Over the past decade, programs that focus on helping people transition to dialysis with an “optimal start” have had limited success. This is true in both the United States and Canada, even though the cost of treatment is not a factor in Canada. These results underscore the fact that current education and care coordination efforts are not addressing the depth of patient feelings, concerns, and experiences or the impact of social determinants of health (SDOH).
Research suggests people who start dialysis in a planned way with a permanent access have better early dialysis outcomes, improved quality of life, and lower healthcare costs compared to patients who have an unplanned dialysis start.1,2,3,4 In order to improve early dialysis outcomes, chronic kidney disease (CKD) programs focus on helping people transition to dialysis with an “optimal start,” which is often defined as starting treatment with either a permanent dialysis access, with home therapy, or with a preemptive transplant.5,6,7 In the past decade, CKD programs have developed robust treatment options education, multidisciplinary care team approaches, and case management interventions to improve the likelihood that people will experience a planned and optimal dialysis start.8,9,10,11 Such interventions have led to variable, incremental improvement in the percentage of people who achieve an optimal start.
Residents of Canada access healthcare without consideration of expense. On their own initiative, they access a primary care practitioner, walk-in clinic, or emergency room where they receive indicated care. About 85 percent of Canadians (including about 90 percent of females) have a regular medical doctor, but less than 50 percent of Canadians “regularly go to the doctor for complete physicals or checkups.”12,13 Rather, the decision to present for healthcare is often affected by symptoms, convenience, and perceived need.
Since progressive kidney diseases rarely exhibit symptoms early and general screening tests frequently omit serum creatinine, kidney disease is often not detected until late in the disease — unless the patient has a coexisting risk factor that prompts such specialty screening (especially diabetes). Thus, patients who have chronic diseases that heighten the risk of kidney disease or who have detected progressive kidney disease continue to receive medical care without the cost influencing their decisions. One might therefore consider that users of this healthcare system might have kidney disease detected, followed, and controlled earlier than users of a system where payment is required for each medical visit, test, or intervention.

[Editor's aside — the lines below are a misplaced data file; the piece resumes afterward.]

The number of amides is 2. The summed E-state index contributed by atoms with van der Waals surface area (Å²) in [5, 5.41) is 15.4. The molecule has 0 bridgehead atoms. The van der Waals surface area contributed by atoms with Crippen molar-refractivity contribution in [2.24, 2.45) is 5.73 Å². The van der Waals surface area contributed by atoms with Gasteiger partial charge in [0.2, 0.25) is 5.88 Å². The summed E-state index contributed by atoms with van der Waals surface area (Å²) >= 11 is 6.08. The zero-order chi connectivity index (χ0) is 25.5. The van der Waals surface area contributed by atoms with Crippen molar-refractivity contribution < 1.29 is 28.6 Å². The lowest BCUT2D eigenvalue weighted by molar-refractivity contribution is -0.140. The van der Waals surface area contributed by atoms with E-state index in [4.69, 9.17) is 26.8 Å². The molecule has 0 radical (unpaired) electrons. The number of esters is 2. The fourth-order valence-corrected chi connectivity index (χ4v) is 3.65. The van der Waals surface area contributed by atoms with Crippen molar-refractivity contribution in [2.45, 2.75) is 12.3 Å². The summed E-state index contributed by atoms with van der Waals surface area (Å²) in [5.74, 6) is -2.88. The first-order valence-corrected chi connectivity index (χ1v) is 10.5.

In 2019, the incidence of patients requiring kidney replacement therapy was about 208 per million population, 62 percent male and 38% female.14 Of these, 2.9 percent received a preemptive kidney transplant, 22 percent received home dialysis, and 75 percent began dialysis in an outpatient setting. Patients started dialysis with a mean eGFR of 9 mL/min/1.73m2. Some 92.9 percent of patients on peritoneal dialysis (PD) and 69.7 percent of hemodialysis (HD) patients were followed by a nephrologist for 90 days or more, before starting treatment. Of those who started in-center hemodialysis, 84.7 percent began with a catheter as vascular access, 14.6 percent with a fistula, and 0.5 percent with a graft.
In Canada, during the transition to kidney replacement therapy, or among different therapies within the nephrology program, holistic support is provided to highly variable extents. In 2005, over 90 percent of the Canadian nephrologists surveyed stated they “always or usually used” a multidisciplinary team–based CKD care clinic. But the expertise available in these settings varied significantly among the centers, based to some degree on the individual interests and funding available to support such services.15
In 2018, about 132,000 Americans (390 per million population) reached end-stage kidney disease (ESKD). Of these, about 113,000 (86 percent) started with in-center hemodialysis and about 15,000 (11 percent) started with either peritoneal dialysis or home hemodialysis. In the United States, uninsured individuals were less likely to receive pre-dialysis CKD care than people with Medicare or commercial insurance (Figure 1).16 Lack of pre-dialysis nephrology care is associated with a poorer transition to dialysis start, with increased use of a central venous catheter (CVC), lower use of a home therapy, and increased risk of hospitalization at the time of transition to dialysis start (Figure 2).17
FIGURE 1 | Approximate percent of patients starting ESKD with prior nephrology care based on insurance type in the U.S.
FIGURE 2 | Type of vascular access at start of dialysis based on pre-ESKD nephrology care in the U.S.
Despite more than a year of late-stage CKD nephrology care, over half of U.S. patients still started dialysis with a CVC, a data point that has not improved significantly since 2005.18,19 Kaiser Permanente published findings from a 2007 to 2014 “Optimal Start Initiative,” which leveraged in-person CKD education, vascular access coordinators, and data tracking tools and only resulted in an increase in optimal starts from 57 percent to 68 percent.20 Coordinated nephrology care, late-stage CKD management, and preparation for dialysis start improve the likelihood that people may start dialysis as an outpatient without hospitalization for urgent dialysis start. In the US, 54 percent of individuals transitioned to dialysis without hospitalization in 2018, an increase from 40 percent in 2013, but racial disparities in achieving an outpatient start persisted, suggesting unequal access to CKD care.21
Canada and the U.S. have common goals for treating ESKD but some fundamentally different approaches.22 Canada has national healthcare funding, and all dialysis facilities are in the public domain. The U.S. functions with both federal and commercial insurance coverage, and most of the dialysis facilities are privately held. In general, individuals with ESKD in Canada are more often male (61 percent vs. 58 percent), less likely to be Black, and more likely to use a home therapy than individuals with ESKD in the U.S.